Weeping for a Bad Movie
Leila (Francesca Annis - Dune), a complete and utter diva, is having a rough time of it as she is stuck making a movie she doesn't want to do and is being plagued by anonymous, threatening phone calls. She is also upset over her marriage to Ted (Daniel J. Travanti - Find My Child) as she suspects there might be something going on between him and her sister Elisabeth (Kristin Scott Thomas - Spymaker: The Secret Life of Ian Fleming). When Leila is found drowned there are numerous suspects but the main suspect is her husband Ted.
So once again I find myself tackling a TV movie which is adapted from a Mary Higgins Clark novel, something which because of my surprising fondness for TV movies I have done a few times. But unlike some of these adaptations "Weep No More, My Lady" is one which is set and filmed in Europe and has that distinctly 90s European look to it. For some that will add to the movie's charm but for others it will distract and sadly I am in the second group as the cold look of "Weep No More, My Lady" was one of many distractions which did little to impress me.
In fact the storyline going on in "Weep No More, My Lady" did little to impress me either as whilst I have never read Mary Higgins Clark's original story what we get served up in this movie is just an ordinary murder mystery about a murdered movie star. There is nothing to it which grabs your attention or grips you with excitement and ends up being mundane as it offers up a series of characters that all could possibly have been behind the murder. And that is where the movie struggles the most because it gives us characters that all end up suspects but never gives us real reasoning why they should be suspects.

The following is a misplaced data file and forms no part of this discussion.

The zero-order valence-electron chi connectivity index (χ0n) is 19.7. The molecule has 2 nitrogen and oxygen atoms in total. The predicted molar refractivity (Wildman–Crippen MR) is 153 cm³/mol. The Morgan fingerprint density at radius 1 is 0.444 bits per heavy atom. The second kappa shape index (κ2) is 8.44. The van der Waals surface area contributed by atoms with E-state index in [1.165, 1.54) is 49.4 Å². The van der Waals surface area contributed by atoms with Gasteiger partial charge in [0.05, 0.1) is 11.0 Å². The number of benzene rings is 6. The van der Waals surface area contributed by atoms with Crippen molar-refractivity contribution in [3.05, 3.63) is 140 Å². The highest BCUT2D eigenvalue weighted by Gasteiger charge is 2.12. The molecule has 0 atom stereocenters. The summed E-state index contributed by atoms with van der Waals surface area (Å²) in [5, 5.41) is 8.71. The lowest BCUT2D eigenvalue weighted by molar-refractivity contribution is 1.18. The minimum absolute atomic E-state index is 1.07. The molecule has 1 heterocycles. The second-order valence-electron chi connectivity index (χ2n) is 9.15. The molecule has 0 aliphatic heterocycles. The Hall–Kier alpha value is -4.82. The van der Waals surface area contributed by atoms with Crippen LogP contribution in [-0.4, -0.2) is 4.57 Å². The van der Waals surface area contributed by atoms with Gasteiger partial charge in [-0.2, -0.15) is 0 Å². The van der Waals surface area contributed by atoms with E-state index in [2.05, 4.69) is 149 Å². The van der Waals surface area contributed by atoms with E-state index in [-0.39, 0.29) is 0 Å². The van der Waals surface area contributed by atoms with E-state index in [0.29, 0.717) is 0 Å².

Now I like the three stars in "Weep No More, My Lady"; Kristin Scott Thomas, Daniel J. Travanti and Francesca Annis but their performances in this are ridiculously over the top. Each of them seems to be playing their characters as if they are part of a soap opera especially Annis whose attempts to make Leila a diva borders on the hysterical.
What this all boils down to is that whilst I don't know how "Weep No More, My Lady" compares to Mary Higgins Clark's novel I do know that as a movie it fails. It not only lacks character development but a lot of over acting which combined with a dull storyline make it hard work from start to finish.